Autism: Social experiences and community clubs

By Jessica Durston - 1 September 2022

Opinion and Features
  • Tyler Ody

    Tyler Ody

Living with Autism - a column by The Autistic Journalist Tyler Ody. North Swindon resident Tyler Ody has been working for Swindon Link for the past three years. From the age of four Tyler has been diagnosed with Classic Autism. Here's his new monthly column.

Hey everybody - welcome to the sixth instalment of Living With Autism!

This time I am covering social and community clubs I used to go to.

I remember when I was about seven years old I first started Aiming High - which is a community group for youngsters with autism.

This is something I first did in the school holidays, and we used to go swimming in the hydrotherapy pool and used to go on to Ruskin school. This was back when it was run by Julia Cook. I met so many lovely volunteers on the way.

Some of them worked in my old secondary school and they are the sweetest people you could meet. Some I’ve got to know along my Aiming High journey, and some I still say hello to when I see them around.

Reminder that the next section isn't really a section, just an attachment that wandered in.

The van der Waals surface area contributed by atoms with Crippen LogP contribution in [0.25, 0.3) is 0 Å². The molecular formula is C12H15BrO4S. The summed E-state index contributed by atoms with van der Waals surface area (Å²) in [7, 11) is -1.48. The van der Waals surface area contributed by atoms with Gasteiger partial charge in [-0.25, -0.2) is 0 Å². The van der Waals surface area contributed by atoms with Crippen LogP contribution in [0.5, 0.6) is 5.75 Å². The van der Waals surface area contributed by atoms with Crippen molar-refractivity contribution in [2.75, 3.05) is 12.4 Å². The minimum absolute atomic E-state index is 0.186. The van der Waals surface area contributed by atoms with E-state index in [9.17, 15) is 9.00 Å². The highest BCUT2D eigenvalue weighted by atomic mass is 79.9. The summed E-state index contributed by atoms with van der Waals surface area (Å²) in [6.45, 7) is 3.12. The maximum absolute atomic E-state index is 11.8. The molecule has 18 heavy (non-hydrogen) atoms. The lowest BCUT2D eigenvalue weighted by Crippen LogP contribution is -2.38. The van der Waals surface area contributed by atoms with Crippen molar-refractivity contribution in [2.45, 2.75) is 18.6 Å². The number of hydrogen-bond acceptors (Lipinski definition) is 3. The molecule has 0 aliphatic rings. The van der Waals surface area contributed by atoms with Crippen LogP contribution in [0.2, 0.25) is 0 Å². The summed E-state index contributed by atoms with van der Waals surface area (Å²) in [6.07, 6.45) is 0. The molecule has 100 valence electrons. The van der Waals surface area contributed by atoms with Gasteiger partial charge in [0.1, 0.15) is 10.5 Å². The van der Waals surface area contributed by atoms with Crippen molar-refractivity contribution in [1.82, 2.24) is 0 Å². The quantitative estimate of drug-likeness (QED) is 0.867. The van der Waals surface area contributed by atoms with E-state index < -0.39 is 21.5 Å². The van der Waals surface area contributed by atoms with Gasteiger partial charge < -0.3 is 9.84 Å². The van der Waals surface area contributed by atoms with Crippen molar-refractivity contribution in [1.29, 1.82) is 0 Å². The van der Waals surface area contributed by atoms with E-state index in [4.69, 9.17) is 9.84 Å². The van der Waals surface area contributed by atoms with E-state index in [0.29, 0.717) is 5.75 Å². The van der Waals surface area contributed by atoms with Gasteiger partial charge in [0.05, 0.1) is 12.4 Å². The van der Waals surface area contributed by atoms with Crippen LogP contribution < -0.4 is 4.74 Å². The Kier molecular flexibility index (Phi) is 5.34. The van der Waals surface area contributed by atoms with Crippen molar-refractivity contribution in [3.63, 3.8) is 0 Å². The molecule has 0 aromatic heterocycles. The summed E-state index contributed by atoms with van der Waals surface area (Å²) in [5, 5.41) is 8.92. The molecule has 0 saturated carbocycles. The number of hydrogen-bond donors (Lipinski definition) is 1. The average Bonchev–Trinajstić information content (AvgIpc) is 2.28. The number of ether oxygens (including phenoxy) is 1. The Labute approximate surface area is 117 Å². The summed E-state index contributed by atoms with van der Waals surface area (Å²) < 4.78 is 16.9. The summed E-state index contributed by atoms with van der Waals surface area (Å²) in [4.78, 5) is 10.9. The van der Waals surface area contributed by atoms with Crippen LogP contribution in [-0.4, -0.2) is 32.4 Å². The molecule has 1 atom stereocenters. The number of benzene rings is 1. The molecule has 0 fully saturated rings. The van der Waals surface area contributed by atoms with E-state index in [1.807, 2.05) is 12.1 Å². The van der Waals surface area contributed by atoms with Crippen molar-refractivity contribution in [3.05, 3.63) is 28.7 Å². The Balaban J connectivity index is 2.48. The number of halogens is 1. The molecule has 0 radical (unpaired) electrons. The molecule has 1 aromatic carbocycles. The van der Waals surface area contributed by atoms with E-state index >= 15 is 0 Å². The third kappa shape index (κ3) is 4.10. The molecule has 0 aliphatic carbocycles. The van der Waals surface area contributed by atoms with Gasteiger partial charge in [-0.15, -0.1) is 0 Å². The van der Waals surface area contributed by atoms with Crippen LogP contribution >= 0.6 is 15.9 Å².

As I got a bit older I used to go on a Thursday evening to the Enrichment Centre. I used to go there in the holidays, but a couple years later it moved to the Saltway Centre - which used to be run by Sophie Unsworth then a bit later on by Kylie Choen.  

I remember we used to make our own snacks for snack time have a snack time and there was a big outside area where you could go on go karts.

During July of 2018, after eleven years, I left Aiming High. You can stay there until you're eighteen. On my last day, I brought in a homemade cake from my nan and a card to thank them.

Not only did I do Aiming High, I used to go to the ASD club at my school which was an after-school club run by Mrs Whitaker. I really enjoyed my time there, and we would either go outside, go in the ICT room or sometimes do a bit of karaoke. 

That was a great club where I could socialise with my friends and it was fun for me. I got know some new people who joined along the way.

I do sometimes miss going to the clubs, but remember the times I had. I feel so proud to have been on the journey with Aiming High, who I wish the best of luck. 

I was also pleased to hear that Crowdy’s had an ASD club for autistic students which no doubt is a massive help for the school.

Attending these clubs helped my confidence, and to bring out my voice more. It would take me some time to get to know people at first, and to feel comfortable to join in with the activities. Once I found my bearings, I enjoyed myself and enjoyed the social aspects. 

Staff and other club members helped support me by giving me lots of guidance with the club activities, and one to one attention. 

Individuals can find Tyler's last column at

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